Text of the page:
Understanding our need for magic, and trying to fulfill it, has been the focus of Kate Bernheimer's literary career. As well as founding the Fairy Tale Review, a literary magazine devoted to modern fairy tales, she has edited anthologies devoted to the retelling of fairy tales, lectured on their validity as literature and done everything in her power to keep them alive. Her latest attempt to help us remember that imaginations are a treasure, My Mother She Killed Me; My Father He Ate Me, published by Penguin Canada, gathers together stories and authors from around the globe. Each author, whether from Vietnam, Russia, England, Japan, United States and elsewhere was asked to write a story based on a fairy tale or myth that inspired them.
While each of the stories are fascinating, in some ways the paragraphs the authors wrote explaining why they had chosen a particular story, or perhaps, why that story had chosen them, are equally insightful. I was amazed at how many of them admitted the story they had chosen in some way impacted all their work, not just this piece specifically commissioned for the book. Think about that for a second — these people of all ages and backgrounds, have carried around one story in their hearts and it has fed their creativity since they were children. If that isn't enough right there to convince you magic still exists in the world nothing will.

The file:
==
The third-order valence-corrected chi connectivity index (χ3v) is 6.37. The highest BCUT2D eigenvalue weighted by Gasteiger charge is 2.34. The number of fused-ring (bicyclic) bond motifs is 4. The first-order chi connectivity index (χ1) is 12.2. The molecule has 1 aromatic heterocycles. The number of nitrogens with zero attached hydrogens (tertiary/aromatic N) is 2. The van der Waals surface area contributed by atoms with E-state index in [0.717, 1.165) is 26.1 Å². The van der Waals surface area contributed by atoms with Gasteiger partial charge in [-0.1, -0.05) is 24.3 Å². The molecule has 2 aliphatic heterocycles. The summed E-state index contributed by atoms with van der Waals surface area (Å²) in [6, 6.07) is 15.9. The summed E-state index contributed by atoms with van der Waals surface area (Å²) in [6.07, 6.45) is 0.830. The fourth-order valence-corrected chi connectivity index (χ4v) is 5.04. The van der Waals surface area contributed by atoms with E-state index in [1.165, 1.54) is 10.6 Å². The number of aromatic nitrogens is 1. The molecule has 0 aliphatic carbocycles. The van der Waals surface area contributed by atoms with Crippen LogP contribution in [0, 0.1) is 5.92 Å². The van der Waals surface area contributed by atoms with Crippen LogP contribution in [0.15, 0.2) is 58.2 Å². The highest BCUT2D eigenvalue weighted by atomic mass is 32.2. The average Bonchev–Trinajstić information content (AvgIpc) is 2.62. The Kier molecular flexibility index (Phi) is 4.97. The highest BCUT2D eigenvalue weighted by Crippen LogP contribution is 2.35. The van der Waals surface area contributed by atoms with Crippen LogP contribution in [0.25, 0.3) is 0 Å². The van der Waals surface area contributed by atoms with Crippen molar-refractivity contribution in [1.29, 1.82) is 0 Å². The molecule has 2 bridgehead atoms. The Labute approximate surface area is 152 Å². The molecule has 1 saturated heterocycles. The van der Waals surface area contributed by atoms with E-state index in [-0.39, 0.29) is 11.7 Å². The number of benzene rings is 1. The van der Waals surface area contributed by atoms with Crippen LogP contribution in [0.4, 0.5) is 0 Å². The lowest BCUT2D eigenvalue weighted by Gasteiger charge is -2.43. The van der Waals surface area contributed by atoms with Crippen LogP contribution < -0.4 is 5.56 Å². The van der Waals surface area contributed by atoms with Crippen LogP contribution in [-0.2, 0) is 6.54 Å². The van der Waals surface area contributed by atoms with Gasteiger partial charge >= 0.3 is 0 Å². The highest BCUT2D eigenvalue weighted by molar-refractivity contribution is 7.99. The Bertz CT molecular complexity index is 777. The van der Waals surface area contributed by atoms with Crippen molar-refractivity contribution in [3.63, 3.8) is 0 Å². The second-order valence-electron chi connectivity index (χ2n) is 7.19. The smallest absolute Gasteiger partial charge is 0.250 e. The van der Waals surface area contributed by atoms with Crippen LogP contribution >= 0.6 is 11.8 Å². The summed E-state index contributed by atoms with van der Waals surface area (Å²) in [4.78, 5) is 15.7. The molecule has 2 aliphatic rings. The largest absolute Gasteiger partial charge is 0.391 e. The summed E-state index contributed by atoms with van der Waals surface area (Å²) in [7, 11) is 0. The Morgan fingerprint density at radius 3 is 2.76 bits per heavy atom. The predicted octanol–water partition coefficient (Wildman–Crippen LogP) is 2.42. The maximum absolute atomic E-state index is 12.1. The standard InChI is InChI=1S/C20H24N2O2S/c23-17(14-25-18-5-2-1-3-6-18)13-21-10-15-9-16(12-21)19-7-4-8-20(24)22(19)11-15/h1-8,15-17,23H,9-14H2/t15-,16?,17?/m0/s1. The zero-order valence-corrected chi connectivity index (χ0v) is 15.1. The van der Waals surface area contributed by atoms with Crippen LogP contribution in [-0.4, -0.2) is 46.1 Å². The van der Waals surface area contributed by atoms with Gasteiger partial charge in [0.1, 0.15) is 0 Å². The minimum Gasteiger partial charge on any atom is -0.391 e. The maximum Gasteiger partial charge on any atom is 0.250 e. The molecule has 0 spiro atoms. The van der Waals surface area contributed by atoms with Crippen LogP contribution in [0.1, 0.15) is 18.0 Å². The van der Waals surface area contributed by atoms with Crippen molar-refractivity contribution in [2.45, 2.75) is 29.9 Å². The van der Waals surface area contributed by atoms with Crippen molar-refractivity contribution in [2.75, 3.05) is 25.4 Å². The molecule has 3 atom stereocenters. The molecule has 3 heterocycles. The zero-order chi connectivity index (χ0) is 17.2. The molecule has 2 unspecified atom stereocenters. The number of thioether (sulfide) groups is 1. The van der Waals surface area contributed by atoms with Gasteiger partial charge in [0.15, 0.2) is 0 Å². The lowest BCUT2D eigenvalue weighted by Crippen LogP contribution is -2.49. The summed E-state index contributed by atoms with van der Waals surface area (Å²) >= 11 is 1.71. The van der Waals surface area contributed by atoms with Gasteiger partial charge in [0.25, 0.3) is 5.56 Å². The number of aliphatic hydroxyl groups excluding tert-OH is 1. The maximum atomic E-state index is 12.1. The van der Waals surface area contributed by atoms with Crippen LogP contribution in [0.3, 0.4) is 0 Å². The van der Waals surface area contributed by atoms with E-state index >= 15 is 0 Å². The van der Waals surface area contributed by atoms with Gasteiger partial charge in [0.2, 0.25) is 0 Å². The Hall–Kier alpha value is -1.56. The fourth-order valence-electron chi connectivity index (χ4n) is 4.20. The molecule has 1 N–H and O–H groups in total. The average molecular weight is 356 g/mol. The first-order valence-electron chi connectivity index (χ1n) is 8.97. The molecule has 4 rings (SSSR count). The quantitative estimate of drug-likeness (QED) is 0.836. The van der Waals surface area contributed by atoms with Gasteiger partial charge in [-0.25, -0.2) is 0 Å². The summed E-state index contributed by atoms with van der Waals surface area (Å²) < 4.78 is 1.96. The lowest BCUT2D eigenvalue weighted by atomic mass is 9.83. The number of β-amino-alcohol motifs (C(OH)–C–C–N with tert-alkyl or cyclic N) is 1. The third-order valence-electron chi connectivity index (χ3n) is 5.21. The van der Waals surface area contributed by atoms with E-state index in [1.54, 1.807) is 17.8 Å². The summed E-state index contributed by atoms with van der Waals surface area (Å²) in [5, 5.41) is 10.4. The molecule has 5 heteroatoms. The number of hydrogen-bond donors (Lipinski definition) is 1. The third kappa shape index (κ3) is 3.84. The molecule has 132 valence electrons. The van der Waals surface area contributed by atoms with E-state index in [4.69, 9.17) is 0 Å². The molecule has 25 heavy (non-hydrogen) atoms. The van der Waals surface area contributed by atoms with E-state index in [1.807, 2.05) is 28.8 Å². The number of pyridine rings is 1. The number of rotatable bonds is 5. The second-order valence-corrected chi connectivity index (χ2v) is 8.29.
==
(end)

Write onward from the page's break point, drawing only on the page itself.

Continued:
The more then thirty stories gathered together between the covers of this book aren't filled with the characters you remember from the fairy tales of your childhood. Some of them may have the occasional king or princess in them, but the majority are about mother's and daughters, husbands and wives, parents and children, boyfriends and girlfriends, brothers and sisters and other characters we're all familiar with from our everyday life. Occasionally, a mysterious figure like a mermaid will poke her tail fin into the narrative or we'll venture into a realm that bears little resemblance to the street we walk down on our way to work, but most of the time we're surrounded by the everyday. So what makes them fairy tales if there is no princess in the tower waiting to be rescued or pile of gold waiting to be found?
Fairy tales brought magic into our lives in all its obvious guises. A good number of the stories in My Mother She Killed Me; My Father He Ate Me find the elements of fairy tales being played out around us. The child who imagines a mysterious stranger who has a wonderful surprise for her to escape from her fear of disappointing her mother's obsession with cost and status; the middle aged mother and wife who feels unappreciated by her husband and daughter only to find out, magically, how much they love her; the husband and wife who drift apart but then discover their true love for each other before it's too late and the insecure lovers who allow their anxieties to ruin their relationship but ultimately discover themselves as individuals and renew their chance at love. There's a type of magic that permeates each of these stories; the magic of being alive that so many of us have forgotten about or have never learned to recognize or acknowledge.